To T. H. Huxley 5 November 1
Down. | Bromley. | Kent. S.E.
My dear Huxley
I must & will answer you, for it is a real pleasure to me to thank you cordially for your note.2 Such notes, as this of yours & a few others are the real medal to me & not the round bit of gold.3 These have given me a pleasure which will long endure; so believe in my cordial thanks for your note.
I want to make a suggestion to you, but which may probably have occurred to you. Emma4 was reading your Lecture5 to Horace6 & ended by saying “I wish he would write a book” I answered he has just written a great Book on the Skull.7 “I dont call that a Book” she replied & added “I want something that people can read; he does write so well”. Now with your ease in writing & with knowledge at your fingers’ ends, do you not think you could write a “Popular Treatise on Zoology”.8 Of course it would be some waste of time; but I have been asked more than a dozen times to recommend something for a beginner, & could only think of Carpenter’s Zoology.9 I am sure that a striking Treatise would do real service to Science by educating naturalists. If you were to keep a portfolio open for a couple of years, & throw in slips of paper, as subjects crossed your mind; you would soon have a skeleton (& that seems to me the difficulty) on which to put the flesh & colours in your inimitable manner.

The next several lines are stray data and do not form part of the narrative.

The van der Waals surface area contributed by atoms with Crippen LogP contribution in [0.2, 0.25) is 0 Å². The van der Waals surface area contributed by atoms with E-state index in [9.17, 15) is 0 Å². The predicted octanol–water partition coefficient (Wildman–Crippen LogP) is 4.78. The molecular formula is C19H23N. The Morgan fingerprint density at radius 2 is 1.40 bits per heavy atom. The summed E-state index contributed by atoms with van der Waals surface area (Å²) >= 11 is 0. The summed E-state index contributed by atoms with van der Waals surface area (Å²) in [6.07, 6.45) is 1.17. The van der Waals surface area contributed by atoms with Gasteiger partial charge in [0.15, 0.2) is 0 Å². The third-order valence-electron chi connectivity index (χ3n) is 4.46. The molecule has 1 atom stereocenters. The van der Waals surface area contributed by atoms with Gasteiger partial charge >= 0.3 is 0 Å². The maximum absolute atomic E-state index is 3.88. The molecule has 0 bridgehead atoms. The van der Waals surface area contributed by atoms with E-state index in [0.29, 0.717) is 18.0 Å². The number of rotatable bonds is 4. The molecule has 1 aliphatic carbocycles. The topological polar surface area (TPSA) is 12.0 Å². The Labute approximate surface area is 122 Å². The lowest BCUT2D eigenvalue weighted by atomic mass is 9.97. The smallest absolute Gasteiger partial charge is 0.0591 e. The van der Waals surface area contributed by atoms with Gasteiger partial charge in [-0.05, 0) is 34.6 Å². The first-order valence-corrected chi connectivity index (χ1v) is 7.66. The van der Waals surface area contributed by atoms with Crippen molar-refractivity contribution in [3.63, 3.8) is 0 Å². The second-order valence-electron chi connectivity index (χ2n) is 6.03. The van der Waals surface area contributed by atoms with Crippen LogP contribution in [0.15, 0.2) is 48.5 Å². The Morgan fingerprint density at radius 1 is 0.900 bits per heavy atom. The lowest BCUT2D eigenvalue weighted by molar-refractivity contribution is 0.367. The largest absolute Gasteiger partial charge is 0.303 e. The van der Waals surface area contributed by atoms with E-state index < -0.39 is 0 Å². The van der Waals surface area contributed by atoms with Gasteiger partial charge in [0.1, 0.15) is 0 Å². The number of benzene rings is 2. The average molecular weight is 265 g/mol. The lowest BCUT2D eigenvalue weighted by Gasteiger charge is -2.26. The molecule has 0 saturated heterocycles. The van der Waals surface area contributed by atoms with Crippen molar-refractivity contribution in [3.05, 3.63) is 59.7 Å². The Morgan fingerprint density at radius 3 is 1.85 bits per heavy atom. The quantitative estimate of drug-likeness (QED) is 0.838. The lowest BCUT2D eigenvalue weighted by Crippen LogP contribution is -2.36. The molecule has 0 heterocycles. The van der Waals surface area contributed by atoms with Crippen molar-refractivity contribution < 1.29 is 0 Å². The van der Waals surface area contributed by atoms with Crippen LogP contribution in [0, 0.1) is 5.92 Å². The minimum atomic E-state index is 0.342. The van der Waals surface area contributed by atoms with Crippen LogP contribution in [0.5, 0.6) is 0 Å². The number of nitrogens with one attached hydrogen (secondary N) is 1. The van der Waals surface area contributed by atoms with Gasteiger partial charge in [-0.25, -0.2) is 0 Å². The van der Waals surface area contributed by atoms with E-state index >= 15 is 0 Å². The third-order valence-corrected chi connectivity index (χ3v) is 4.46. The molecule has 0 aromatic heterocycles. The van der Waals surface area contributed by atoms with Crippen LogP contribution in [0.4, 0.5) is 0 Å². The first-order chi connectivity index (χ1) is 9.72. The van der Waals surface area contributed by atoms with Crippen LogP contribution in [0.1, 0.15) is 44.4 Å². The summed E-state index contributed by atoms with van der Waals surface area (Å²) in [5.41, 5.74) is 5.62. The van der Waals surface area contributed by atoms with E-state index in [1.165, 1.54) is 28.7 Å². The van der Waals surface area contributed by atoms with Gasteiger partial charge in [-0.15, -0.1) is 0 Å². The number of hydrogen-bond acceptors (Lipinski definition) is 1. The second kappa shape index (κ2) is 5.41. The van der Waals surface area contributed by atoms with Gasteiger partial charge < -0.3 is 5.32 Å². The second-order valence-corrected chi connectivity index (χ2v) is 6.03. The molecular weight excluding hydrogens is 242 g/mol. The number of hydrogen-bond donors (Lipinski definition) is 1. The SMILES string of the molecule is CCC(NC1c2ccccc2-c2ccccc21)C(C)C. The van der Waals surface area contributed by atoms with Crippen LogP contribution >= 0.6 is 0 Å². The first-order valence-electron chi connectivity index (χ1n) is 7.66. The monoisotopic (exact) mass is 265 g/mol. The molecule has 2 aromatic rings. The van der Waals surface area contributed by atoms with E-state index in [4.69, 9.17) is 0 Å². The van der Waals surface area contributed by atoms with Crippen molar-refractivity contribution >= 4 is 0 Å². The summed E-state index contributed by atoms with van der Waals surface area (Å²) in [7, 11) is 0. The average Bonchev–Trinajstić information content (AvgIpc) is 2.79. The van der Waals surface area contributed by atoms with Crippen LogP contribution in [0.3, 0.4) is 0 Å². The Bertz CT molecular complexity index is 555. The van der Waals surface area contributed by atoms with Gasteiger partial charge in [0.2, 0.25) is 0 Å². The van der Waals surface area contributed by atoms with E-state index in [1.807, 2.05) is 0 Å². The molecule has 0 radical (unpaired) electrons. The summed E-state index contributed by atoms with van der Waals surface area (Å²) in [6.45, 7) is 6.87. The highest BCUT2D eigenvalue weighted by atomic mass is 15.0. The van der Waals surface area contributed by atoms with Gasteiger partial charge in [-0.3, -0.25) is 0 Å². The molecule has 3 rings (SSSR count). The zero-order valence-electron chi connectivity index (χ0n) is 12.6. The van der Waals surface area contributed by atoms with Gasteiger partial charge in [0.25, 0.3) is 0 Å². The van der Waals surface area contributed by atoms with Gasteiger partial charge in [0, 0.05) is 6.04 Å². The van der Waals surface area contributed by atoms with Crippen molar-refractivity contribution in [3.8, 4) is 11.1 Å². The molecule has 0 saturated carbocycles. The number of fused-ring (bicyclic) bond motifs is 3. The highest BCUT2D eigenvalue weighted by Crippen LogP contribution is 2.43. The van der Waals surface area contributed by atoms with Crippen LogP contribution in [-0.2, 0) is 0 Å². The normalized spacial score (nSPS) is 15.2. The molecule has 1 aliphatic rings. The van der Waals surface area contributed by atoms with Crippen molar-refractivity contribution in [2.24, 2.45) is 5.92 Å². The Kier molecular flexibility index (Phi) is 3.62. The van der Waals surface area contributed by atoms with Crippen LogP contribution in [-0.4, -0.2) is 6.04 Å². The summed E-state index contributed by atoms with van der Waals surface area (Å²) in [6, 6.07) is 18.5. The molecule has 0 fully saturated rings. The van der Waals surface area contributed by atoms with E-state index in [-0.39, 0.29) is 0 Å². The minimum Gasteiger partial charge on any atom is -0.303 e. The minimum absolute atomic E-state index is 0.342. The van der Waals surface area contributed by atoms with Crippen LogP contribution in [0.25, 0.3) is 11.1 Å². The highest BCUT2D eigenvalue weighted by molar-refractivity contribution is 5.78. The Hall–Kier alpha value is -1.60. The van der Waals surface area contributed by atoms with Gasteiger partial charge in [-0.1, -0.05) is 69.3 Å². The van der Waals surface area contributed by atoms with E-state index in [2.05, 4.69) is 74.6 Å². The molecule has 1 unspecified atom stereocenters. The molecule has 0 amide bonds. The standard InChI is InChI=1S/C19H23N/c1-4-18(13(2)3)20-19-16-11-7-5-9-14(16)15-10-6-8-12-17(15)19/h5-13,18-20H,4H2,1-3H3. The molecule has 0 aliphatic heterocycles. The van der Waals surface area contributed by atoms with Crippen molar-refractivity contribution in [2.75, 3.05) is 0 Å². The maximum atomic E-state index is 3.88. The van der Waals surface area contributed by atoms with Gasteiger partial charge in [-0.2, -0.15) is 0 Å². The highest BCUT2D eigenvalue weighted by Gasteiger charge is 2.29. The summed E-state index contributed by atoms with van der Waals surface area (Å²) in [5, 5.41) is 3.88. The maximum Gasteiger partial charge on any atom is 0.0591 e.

I believe such a Book might have a brilliant success: but I did not intend to scribble so much about it.—
Give my kindest remembrances to Mrs Huxley & cordial thanks for her sympathy.10 Tell her I was looking at “Enoch Arden” & as I know how she admires Tennyson I must call her attention to two sweetly pretty lines (p. 105) .... : “and he meant, he said he meant, Perhaps he meant, or partly meant, you well”.11 Such a gem as this is enough to make me young again & like poetry with pristine fervour.—
My dear Huxley | Yours affecy | Ch. Darwin
Can you give me a Photographic Carte of yourself— I have set up a Book for my Scientific friends,12 | C. D.
Appreciates THH’s note more than Medal.
Encourages THH to write a popular treatise on zoology.
Sends Mrs Huxley a quotation from Tennyson, with sarcastic comment.
- Letter no.
- Charles Robert Darwin
- Thomas Henry Huxley
- Sent from
- Source of text
- Imperial College of Science, Technology, and Medicine Archives (Huxley 5: 207)
- Physical description